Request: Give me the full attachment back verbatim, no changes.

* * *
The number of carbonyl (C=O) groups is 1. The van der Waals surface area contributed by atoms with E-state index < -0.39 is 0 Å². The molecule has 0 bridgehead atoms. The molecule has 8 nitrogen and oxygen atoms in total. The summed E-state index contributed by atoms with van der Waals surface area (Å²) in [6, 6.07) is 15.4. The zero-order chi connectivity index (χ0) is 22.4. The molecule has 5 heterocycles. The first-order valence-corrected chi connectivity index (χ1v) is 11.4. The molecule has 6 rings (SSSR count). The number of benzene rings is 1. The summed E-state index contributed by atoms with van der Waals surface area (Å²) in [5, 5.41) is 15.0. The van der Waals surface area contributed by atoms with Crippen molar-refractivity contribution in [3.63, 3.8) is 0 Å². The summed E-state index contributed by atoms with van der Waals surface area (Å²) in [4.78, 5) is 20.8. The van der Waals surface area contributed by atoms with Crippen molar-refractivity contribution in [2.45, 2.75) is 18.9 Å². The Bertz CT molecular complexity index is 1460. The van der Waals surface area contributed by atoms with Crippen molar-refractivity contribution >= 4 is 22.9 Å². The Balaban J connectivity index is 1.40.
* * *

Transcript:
The number of carbonyl (C=O) groups is 1. The van der Waals surface area contributed by atoms with E-state index < -0.39 is 0 Å². The molecule has 0 bridgehead atoms. The molecule has 8 nitrogen and oxygen atoms in total. The summed E-state index contributed by atoms with van der Waals surface area (Å²) in [6, 6.07) is 15.4. The zero-order chi connectivity index (χ0) is 22.4. The molecule has 5 heterocycles. The first-order valence-corrected chi connectivity index (χ1v) is 11.4. The molecule has 6 rings (SSSR count). The number of benzene rings is 1. The summed E-state index contributed by atoms with van der Waals surface area (Å²) in [5, 5.41) is 15.0. The van der Waals surface area contributed by atoms with Crippen molar-refractivity contribution in [3.63, 3.8) is 0 Å². The summed E-state index contributed by atoms with van der Waals surface area (Å²) in [4.78, 5) is 20.8. The van der Waals surface area contributed by atoms with Crippen molar-refractivity contribution in [2.45, 2.75) is 18.9 Å². The Bertz CT molecular complexity index is 1460. The van der Waals surface area contributed by atoms with Crippen molar-refractivity contribution >= 4 is 22.9 Å². The Balaban J connectivity index is 1.40.